Chris VanEvera, 45, was was hopeful that he and his crew might win a salmon-trout tournament they’d entered on June 11 out of the town of L’Anse, in Michigan’s Upper Peninsula. It was a team event, and VanEvera was part of a five-person group of anglers fishing from their buddy’s 35-foot cabin cruiser, “Meet You There.”
“We were up and moving long before daybreak, and fishing early because Lake Superior is so clear and I expected an early bite from trout and salmon,” says VanEvera, an experienced Great Lakes angler and hunter from Escanaba.
They were trolling tackle with wire lines, planer boards and downriggers. About an hour after daylight a fish hit a trolled spoon off a planer board tracking to the side of their boat.
“The fish hit slow, and I thought we may have snagged something,” says VanEvera. “It took a few minutes to get the planer board into our boat, and when I did, and could feel the fish directly, I knew it was a good one.”
He settled into a slow and steady pump-and-reel fight, using an Okuma rod and reel, spooled with mid-depth running copper line. About 35 minutes later, VanEvera reeled up a lake trout most anglers can only dream about catching.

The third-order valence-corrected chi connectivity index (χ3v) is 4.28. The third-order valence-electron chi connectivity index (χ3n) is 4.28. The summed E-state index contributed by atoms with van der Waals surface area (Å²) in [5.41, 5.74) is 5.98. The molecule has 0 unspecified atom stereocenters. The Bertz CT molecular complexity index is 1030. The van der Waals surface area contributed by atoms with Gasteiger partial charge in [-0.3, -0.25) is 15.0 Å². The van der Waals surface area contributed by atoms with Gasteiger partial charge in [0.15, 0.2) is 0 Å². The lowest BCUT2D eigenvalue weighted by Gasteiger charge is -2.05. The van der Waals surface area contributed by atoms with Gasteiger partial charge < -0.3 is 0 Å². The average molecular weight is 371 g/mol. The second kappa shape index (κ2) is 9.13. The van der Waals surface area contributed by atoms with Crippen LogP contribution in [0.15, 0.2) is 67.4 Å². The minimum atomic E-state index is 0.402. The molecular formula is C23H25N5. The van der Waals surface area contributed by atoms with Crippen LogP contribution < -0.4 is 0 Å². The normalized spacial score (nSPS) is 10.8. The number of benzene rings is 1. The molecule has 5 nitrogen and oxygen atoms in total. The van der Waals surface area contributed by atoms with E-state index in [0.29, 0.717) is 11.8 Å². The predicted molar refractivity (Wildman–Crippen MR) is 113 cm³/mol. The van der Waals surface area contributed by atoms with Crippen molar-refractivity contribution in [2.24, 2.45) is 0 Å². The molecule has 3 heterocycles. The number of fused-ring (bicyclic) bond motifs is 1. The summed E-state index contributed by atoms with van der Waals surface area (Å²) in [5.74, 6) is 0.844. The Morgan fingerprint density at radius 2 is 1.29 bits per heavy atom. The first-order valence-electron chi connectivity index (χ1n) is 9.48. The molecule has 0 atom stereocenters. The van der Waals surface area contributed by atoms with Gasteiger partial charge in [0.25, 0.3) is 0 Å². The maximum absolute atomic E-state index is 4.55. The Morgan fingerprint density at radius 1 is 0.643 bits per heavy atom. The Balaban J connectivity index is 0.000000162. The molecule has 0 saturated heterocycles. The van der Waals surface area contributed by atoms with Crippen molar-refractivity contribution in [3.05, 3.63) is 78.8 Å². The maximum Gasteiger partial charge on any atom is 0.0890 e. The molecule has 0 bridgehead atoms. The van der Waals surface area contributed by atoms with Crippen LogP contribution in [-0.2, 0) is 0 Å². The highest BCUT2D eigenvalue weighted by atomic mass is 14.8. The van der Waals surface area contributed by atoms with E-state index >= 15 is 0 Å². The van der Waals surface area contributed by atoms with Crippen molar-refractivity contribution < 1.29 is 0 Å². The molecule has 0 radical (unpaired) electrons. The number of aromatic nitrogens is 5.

It was massive, with a belly so oversized it looked like it had been feeding non-stop on Lake Superior’s smelt population. The fish weighed a stout 38.15 pounds. That’s a trophy fish, but for context, it’s still well short of the Michigan state record laker, which is an incredible 61.5-pound fish caught from Lake Superior in 1997.
VanEvera says his huge laker hit a watermelon-colored spoon trolled about 45 feet down in a lake trough about 150 feet deep. They were fishing somewhere between Traverse Island and the Michigan shoreline in Keweenaw Bay.
VanEvera’s fish was big enough to win the tournament’s big lake trout award of $2,400 in the Baraga County Next Gen Team tournament.
He also has taken his impressive lake trout to North Country Legends taxidermy in Escanaba for mounting.
“The taxidermist, Tim Gorenghan, is going to have my laker aged, because they grow so very slowly in Lake Superior,” says VanEvera. “They think my fish may be about as old as me.”